When President Barack Obama talked with faith leaders Thursday morning at the National PrayerBreakfast, he spent most of his time discussing not the religious freedom we enjoy in this country, but the lack of freedom in other parts of the world. He quoted from Psalms and Isaiah and pointed to instance after instance where religious rights are being trampled. He suggested that as people of faith, we are commissioned to stand up for the inalienable rights of others—including their right to worship how they want. He said:
"We believe that each of us is 'wonderfully made' in the image of God. We, therefore, believe in the inherent dignity of every human being—dignity that no earthly power can take away. And central to that dignity is freedom of religion—the right of every person to practice their faith how they choose, to change their faith if they choose, or to practice no faith at all, and to do this free from persecution and fear."
Obama's speech came on the heels of a new study by the Pew Research Center, which found that religious restrictions had hit a six-year high in 2012. A full third of the world's 198 countries were described as having "high religious hostilities," and researchers noted that "religious hostilities increased in every major region of the world except the Americas." Egypt is the harshest country on the planet when it comes to governmental restrictions of religion, while Pakistan was considered by Pew to have the highest social hostility—that is, where religious minorities are actively intimidated, ostracized or attacked.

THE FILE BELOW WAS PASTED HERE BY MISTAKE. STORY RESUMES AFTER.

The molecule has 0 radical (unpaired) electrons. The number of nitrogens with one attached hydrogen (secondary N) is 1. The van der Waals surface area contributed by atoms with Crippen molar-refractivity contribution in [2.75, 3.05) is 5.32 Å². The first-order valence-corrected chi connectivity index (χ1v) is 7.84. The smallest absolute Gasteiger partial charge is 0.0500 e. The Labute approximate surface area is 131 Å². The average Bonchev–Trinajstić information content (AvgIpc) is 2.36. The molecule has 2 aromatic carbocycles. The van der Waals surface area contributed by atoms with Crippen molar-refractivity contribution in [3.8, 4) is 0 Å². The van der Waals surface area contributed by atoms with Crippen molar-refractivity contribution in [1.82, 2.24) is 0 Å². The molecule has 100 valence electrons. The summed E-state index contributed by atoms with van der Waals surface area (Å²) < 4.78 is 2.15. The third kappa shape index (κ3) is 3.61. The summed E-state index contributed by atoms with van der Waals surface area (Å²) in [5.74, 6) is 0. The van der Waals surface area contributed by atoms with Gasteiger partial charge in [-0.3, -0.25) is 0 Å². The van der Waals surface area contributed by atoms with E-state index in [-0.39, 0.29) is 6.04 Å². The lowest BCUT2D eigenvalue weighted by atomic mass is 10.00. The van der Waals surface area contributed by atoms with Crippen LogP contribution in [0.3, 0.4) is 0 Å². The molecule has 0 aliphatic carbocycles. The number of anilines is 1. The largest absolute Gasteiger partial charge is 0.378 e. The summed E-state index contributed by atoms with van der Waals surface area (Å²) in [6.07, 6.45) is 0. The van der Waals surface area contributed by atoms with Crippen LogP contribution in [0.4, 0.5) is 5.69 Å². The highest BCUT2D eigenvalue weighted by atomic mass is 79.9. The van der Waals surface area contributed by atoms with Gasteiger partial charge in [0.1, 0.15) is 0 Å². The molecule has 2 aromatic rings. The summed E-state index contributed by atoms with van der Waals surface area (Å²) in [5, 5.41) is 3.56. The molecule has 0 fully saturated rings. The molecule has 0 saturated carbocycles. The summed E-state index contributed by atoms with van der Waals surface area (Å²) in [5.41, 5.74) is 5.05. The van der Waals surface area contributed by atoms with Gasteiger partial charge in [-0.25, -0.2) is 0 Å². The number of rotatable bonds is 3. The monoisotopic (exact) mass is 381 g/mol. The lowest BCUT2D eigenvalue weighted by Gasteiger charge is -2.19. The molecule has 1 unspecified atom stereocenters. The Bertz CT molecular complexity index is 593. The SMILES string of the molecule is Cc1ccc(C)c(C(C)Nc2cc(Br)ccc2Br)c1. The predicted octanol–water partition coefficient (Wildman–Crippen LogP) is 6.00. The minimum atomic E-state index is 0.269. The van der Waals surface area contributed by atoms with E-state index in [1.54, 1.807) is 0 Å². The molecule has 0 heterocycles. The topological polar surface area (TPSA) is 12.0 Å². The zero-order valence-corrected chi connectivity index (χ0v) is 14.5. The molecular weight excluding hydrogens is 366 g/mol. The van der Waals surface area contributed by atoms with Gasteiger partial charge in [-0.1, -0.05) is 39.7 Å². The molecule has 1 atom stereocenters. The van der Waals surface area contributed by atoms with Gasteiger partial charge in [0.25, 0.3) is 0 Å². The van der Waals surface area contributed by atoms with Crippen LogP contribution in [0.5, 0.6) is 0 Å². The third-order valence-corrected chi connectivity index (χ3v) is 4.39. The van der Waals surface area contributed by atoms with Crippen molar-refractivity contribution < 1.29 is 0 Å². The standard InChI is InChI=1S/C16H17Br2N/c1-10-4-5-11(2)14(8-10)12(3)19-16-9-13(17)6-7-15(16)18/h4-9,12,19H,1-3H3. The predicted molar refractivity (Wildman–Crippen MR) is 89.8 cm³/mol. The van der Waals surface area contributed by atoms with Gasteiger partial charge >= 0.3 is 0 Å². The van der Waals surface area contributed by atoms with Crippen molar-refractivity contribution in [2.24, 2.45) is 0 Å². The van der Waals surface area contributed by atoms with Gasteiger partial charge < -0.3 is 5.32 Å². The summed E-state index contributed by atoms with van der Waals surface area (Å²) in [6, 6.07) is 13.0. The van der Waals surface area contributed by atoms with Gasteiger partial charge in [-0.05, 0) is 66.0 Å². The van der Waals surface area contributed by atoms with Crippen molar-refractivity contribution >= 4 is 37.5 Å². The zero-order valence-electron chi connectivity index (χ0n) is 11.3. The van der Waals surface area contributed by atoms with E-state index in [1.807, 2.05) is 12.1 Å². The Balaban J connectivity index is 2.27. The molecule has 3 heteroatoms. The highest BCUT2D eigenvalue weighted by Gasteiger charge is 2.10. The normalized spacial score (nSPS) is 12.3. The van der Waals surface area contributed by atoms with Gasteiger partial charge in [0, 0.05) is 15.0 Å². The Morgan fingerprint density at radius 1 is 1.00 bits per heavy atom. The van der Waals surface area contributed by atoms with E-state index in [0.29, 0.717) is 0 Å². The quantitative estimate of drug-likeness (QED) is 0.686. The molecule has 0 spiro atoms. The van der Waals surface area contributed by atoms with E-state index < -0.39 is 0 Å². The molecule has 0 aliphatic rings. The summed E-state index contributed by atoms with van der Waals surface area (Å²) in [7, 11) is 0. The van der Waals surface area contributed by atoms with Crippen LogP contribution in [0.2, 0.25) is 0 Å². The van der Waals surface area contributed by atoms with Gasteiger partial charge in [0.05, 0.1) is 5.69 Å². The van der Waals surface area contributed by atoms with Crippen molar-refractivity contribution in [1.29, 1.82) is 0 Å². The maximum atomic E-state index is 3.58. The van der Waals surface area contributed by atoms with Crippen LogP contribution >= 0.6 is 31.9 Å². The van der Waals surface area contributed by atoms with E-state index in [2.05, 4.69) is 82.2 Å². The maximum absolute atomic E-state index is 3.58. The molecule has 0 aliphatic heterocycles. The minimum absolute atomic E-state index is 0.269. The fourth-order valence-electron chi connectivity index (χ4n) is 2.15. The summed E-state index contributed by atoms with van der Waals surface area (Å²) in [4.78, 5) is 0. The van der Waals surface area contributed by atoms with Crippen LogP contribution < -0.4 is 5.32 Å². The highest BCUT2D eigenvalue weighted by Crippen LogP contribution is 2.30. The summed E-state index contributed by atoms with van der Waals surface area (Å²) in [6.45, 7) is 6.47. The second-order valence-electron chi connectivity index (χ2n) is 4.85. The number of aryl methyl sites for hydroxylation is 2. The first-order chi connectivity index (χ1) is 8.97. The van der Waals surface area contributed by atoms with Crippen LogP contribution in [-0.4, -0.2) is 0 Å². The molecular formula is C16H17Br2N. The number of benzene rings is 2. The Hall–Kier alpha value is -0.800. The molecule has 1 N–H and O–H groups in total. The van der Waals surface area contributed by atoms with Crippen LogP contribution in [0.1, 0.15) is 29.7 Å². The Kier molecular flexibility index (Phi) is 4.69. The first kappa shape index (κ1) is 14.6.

Some instances have gotten lots of press. In his address, Obama mentioned Kenneth Bae, the Christian missionary sentenced to 15 years of hard labor in North Korea, and Saeed Abedini, a pastor in Iran who's been imprisoned for 18 months because he's Christian. Some, not so much. The Pew report noted the case of the 2012 Nigerian riots, where Muslim youth burned Christian businesses and churches and eventually killed four Christians. Two more Christians were killed by a Muslim mob in Kenya. In Somalia, the Islamic militant group al-Shabab beheaded a man in November of 2012, believing he had converted to Christianity.
Naturally, people of other faiths were targeted, as well. Muslim women were assaulted for wearing veils or headscarves and called "terrorists"—sometimes, presumably, by Christians. A rabbi and three Jewish children were killed in France by an Islamic extremist. And, of course, six Sikhs were killed in the United States—shot to death by a white supremacist.
While most Christians believe that their faith is the "right" faith and are encouraged to bring others into its holy fold, I believe that what Obama says in this matter is true. God did not use divine coercion to force us to love and worship him. It is our choice: It must be if it is to be real love and worship at all. And as such, we must preserve that choice for others wherever and whenever we can.